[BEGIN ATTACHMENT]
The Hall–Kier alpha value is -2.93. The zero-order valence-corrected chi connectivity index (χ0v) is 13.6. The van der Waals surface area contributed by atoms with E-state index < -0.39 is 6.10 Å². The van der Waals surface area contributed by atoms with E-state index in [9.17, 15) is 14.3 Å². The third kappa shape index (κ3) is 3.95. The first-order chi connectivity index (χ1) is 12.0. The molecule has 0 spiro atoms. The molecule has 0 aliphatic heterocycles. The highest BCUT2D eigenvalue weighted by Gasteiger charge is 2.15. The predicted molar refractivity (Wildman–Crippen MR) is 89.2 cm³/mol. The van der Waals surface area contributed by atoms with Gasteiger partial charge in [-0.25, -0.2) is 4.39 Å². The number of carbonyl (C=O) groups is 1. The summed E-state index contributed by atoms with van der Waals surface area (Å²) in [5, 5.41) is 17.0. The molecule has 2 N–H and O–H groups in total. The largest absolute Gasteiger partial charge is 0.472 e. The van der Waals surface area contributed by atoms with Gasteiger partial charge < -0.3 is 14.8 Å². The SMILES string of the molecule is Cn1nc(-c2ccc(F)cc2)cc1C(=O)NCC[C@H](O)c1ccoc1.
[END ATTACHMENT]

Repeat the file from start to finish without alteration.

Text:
The Hall–Kier alpha value is -2.93. The zero-order valence-corrected chi connectivity index (χ0v) is 13.6. The van der Waals surface area contributed by atoms with E-state index < -0.39 is 6.10 Å². The van der Waals surface area contributed by atoms with E-state index in [9.17, 15) is 14.3 Å². The third kappa shape index (κ3) is 3.95. The first-order chi connectivity index (χ1) is 12.0. The molecule has 0 spiro atoms. The molecule has 0 aliphatic heterocycles. The highest BCUT2D eigenvalue weighted by Gasteiger charge is 2.15. The predicted molar refractivity (Wildman–Crippen MR) is 89.2 cm³/mol. The van der Waals surface area contributed by atoms with Gasteiger partial charge in [-0.25, -0.2) is 4.39 Å². The number of carbonyl (C=O) groups is 1. The summed E-state index contributed by atoms with van der Waals surface area (Å²) in [5, 5.41) is 17.0. The molecule has 2 N–H and O–H groups in total. The largest absolute Gasteiger partial charge is 0.472 e. The van der Waals surface area contributed by atoms with Gasteiger partial charge < -0.3 is 14.8 Å². The SMILES string of the molecule is Cn1nc(-c2ccc(F)cc2)cc1C(=O)NCC[C@H](O)c1ccoc1.